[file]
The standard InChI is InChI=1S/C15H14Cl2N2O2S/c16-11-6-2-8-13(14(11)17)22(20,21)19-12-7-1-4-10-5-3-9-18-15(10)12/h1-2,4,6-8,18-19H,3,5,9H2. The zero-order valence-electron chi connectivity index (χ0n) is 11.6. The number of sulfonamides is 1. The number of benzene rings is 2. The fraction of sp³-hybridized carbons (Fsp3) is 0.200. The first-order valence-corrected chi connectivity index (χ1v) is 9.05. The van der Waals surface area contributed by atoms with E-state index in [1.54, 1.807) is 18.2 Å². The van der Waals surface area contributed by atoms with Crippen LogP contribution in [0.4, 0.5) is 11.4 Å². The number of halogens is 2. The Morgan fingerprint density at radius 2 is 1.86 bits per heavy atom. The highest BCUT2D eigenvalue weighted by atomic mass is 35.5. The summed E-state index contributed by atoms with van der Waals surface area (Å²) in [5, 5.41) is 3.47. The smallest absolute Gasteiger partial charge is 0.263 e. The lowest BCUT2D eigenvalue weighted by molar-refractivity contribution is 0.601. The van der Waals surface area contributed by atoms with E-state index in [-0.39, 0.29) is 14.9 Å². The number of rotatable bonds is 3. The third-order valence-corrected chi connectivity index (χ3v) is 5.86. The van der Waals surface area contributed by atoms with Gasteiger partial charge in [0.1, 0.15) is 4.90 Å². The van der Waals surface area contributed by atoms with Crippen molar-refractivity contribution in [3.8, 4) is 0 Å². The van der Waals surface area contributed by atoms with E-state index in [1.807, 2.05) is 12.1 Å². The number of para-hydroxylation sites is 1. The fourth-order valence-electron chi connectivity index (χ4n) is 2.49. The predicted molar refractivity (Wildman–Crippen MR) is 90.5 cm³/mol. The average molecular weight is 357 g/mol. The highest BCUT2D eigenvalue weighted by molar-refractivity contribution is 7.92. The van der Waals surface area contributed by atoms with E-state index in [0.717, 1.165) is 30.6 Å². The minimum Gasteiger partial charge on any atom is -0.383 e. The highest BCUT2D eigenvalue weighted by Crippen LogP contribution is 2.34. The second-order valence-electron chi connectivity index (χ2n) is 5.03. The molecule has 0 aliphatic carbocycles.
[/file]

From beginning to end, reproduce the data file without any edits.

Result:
The standard InChI is InChI=1S/C15H14Cl2N2O2S/c16-11-6-2-8-13(14(11)17)22(20,21)19-12-7-1-4-10-5-3-9-18-15(10)12/h1-2,4,6-8,18-19H,3,5,9H2. The zero-order valence-electron chi connectivity index (χ0n) is 11.6. The number of sulfonamides is 1. The number of benzene rings is 2. The fraction of sp³-hybridized carbons (Fsp3) is 0.200. The first-order valence-corrected chi connectivity index (χ1v) is 9.05. The van der Waals surface area contributed by atoms with E-state index in [1.54, 1.807) is 18.2 Å². The van der Waals surface area contributed by atoms with Crippen LogP contribution in [0.4, 0.5) is 11.4 Å². The number of halogens is 2. The Morgan fingerprint density at radius 2 is 1.86 bits per heavy atom. The highest BCUT2D eigenvalue weighted by atomic mass is 35.5. The summed E-state index contributed by atoms with van der Waals surface area (Å²) in [5, 5.41) is 3.47. The smallest absolute Gasteiger partial charge is 0.263 e. The lowest BCUT2D eigenvalue weighted by molar-refractivity contribution is 0.601. The van der Waals surface area contributed by atoms with E-state index in [-0.39, 0.29) is 14.9 Å². The number of rotatable bonds is 3. The third-order valence-corrected chi connectivity index (χ3v) is 5.86. The van der Waals surface area contributed by atoms with Gasteiger partial charge in [0.1, 0.15) is 4.90 Å². The van der Waals surface area contributed by atoms with Crippen molar-refractivity contribution in [3.8, 4) is 0 Å². The van der Waals surface area contributed by atoms with E-state index in [1.807, 2.05) is 12.1 Å². The number of para-hydroxylation sites is 1. The fourth-order valence-electron chi connectivity index (χ4n) is 2.49. The predicted molar refractivity (Wildman–Crippen MR) is 90.5 cm³/mol. The average molecular weight is 357 g/mol. The highest BCUT2D eigenvalue weighted by molar-refractivity contribution is 7.92. The van der Waals surface area contributed by atoms with E-state index in [0.717, 1.165) is 30.6 Å². The minimum Gasteiger partial charge on any atom is -0.383 e. The highest BCUT2D eigenvalue weighted by Crippen LogP contribution is 2.34. The second-order valence-electron chi connectivity index (χ2n) is 5.03. The molecule has 0 aliphatic carbocycles.